A new $33 million plan to create more water storage gained unanimous approval Jan. 16 from the Lower Colorado River Authority board of directors.
The project aims to add a combined 100,000 acre-feet of water storage annually for the Colorado River basin by 2017.
LCRA will buy property in Wharton County near Lane City to begin engineering on a reservoir that is expected to store 90,000 acre-feet of water annually. The project's first phase will cost $18 million, with the total price coming at an estimated $206 million.
The Lane City reservoir would be built to hold 40,000 acre-feet but can be filled multiple times. The effort marks the first major water supply infrastructure project along the river since the 1970s, according to an LCRA news release.
"Not only would it be the first major reservoir built in the basin in four decades, but it's the first project in our history that would allow us to store significant amounts of water downstream that could be used by multiple customers," LCRA General Manager Becky Motal said in a statement. "That's vitally important to serving the needs of our downstream industrial and agricultural customers, meeting environmental flow requirements and taking pressure off the Highland Lakes."
The board also approved the installation of new groundwater wells in Bastrop County. If the project gains approval from the Lost Pines Groundwater Conservation District, LCRA will be able to pump up to 10,000 acre-feet per year to serve the Lost Pines Power Park in Bastrop County.
Janet Caylor of the Central Texas Water Coalition, which represents lake-area interests, applauded the decision to increase water capacity but expressed concern over where the extra water will come from.
"If indeed LCRA will utilize management policies to keep that extra stored water upstream in lakes Travis and Buchanan, then everyone wins in this," Caylor said. "The concern is the two major upstream reservoirs might be used to fill those new reservoirs."
But the new reservoirs should benefit all of the Lower Colorado River basin, said Ronald Gertson, a rice farmer and chairman of the Colorado Water Issues Committee, which represents the rice farmers. While LCRA officials said they intend on seeking as many financial sources as possible to fund the reservoir project, Gertson said the financial burden should also fall on the entire basin—and not just the lower three counties where rice farming is prevalent.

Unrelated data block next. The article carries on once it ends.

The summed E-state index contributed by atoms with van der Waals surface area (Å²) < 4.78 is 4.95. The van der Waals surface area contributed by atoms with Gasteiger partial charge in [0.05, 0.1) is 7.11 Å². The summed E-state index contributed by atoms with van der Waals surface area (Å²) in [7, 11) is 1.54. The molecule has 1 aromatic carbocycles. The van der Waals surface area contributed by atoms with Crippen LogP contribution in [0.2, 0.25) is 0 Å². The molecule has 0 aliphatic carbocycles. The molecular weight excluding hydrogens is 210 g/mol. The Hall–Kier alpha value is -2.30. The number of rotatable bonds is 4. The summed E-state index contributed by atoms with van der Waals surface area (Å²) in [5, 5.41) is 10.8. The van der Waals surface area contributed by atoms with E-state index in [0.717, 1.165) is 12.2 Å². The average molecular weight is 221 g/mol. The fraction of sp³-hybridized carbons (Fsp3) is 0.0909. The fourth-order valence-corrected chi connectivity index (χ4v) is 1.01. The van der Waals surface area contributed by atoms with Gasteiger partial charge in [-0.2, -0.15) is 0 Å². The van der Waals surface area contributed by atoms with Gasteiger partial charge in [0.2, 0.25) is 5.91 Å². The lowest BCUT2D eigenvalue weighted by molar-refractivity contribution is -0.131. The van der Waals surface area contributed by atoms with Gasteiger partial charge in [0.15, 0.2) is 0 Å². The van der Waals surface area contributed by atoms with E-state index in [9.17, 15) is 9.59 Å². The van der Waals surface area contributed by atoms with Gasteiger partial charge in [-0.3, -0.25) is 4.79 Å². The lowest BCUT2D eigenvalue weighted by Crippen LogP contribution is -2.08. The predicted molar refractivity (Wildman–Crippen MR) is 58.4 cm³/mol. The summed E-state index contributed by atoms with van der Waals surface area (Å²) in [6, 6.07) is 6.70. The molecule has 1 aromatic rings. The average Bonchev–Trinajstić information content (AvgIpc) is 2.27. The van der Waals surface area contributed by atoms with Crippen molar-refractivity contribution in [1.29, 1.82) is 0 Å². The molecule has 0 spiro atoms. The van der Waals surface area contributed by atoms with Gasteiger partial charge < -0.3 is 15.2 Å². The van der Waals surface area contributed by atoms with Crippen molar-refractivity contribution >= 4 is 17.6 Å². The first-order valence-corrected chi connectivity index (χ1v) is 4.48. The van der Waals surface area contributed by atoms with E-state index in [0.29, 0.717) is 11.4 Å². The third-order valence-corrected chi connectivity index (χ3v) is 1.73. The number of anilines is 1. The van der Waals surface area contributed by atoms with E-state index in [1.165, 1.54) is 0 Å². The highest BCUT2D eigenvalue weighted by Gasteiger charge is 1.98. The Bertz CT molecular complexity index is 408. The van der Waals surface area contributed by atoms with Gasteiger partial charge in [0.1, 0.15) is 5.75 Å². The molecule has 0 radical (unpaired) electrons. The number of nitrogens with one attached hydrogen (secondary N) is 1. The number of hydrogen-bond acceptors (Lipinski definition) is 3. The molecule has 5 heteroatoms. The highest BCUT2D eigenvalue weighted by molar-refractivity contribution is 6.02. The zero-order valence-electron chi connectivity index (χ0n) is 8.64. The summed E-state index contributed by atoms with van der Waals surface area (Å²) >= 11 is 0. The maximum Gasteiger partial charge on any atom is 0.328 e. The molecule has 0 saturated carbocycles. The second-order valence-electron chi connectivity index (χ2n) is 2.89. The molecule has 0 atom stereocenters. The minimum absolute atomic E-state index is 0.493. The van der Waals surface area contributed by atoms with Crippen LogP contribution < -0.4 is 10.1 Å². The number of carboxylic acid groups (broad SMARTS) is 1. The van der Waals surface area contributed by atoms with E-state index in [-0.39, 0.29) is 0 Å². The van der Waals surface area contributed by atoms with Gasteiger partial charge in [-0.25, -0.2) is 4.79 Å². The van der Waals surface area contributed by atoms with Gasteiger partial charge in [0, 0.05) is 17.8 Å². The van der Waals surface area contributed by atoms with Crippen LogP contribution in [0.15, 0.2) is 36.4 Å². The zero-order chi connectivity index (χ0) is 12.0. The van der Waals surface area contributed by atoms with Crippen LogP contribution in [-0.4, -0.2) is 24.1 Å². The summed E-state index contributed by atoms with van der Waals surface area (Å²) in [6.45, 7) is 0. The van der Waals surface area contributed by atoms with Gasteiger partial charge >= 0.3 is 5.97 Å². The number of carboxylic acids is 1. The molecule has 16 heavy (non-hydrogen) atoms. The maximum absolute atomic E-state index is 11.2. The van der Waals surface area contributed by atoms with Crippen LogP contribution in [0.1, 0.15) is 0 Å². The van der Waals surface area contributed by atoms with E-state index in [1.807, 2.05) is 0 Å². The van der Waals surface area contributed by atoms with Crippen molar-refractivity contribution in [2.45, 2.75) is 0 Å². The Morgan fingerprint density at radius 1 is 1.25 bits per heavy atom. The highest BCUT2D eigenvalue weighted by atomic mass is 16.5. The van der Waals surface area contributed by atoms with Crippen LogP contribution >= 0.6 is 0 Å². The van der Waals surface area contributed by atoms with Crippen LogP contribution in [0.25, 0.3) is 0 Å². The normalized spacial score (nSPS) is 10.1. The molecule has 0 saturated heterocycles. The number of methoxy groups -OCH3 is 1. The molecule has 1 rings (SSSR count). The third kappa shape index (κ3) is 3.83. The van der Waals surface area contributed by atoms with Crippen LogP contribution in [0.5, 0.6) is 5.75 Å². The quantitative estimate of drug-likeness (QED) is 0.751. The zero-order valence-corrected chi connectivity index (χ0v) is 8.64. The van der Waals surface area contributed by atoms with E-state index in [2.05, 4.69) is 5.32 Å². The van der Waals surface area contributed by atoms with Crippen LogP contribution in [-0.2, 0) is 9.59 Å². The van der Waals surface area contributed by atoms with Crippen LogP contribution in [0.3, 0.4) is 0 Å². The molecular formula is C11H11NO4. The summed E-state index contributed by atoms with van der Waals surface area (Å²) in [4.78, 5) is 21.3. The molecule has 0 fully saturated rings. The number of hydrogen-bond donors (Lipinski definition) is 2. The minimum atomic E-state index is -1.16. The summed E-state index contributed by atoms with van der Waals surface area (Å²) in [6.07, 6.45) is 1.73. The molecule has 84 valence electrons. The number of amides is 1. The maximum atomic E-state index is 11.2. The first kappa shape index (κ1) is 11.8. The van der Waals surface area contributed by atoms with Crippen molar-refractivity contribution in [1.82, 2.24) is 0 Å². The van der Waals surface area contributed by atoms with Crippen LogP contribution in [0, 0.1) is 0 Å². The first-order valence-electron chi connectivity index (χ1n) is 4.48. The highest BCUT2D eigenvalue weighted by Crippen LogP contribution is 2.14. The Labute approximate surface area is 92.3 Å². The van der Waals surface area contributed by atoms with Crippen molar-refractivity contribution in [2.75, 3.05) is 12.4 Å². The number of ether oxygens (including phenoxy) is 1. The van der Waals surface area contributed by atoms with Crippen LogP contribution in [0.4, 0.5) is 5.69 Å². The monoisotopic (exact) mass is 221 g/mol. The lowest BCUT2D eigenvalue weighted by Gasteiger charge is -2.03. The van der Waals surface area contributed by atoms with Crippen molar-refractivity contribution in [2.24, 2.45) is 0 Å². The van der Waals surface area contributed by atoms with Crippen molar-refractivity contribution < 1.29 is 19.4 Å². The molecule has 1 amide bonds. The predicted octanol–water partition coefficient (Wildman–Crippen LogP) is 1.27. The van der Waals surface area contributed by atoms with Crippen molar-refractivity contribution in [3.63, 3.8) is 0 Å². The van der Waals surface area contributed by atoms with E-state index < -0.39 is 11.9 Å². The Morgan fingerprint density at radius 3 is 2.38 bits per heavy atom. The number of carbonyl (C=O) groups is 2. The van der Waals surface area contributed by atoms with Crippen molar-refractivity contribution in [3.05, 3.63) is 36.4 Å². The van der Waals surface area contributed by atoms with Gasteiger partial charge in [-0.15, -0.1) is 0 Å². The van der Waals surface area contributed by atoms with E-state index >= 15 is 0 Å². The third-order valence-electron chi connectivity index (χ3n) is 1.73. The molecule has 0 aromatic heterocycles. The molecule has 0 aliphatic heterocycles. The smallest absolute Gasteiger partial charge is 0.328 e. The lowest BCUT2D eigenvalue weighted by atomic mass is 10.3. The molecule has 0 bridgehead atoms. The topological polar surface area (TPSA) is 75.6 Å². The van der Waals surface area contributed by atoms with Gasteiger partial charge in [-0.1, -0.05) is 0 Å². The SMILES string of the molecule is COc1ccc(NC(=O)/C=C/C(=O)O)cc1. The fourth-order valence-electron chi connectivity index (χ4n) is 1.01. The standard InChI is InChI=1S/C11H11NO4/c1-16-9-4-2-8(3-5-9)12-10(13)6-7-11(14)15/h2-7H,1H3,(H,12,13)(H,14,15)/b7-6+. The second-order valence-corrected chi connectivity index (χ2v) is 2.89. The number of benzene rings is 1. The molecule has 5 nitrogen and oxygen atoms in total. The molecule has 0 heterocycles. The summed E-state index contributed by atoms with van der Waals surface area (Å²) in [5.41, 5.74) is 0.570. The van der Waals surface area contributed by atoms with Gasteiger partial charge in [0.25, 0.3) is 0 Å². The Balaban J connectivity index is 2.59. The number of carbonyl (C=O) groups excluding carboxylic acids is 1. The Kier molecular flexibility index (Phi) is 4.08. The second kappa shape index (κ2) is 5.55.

"Folks have a responsibility to help out with funding these reservoirs," Gertson said. "The reservoirs are for the benefit of the whole basin—not just the rice farmers."
During the Jan. 8 special meeting in which rice farmers were potentially cut off from receiving water from the Highland Lakes for a second year in a row, multiple rice-farming interests called on Austin-area LCRA customers to also share the hardship. They recommended mandatory conservation measures beyond those instituted by LCRA when the Highland Lakes dip below 600,000 acre-feet of water.
However, Caylor insisted lake-area residents are already suffering from the ongoing drought and depleted reservoirs.
"Why don't you talk to restaurant and marina owners that went bankrupt?" she said.
LCRA will officially cut off water to downstream rice farmers on March 1 if the Highland Lakes fail to hold more than 850,000 acre-feet of combined storage.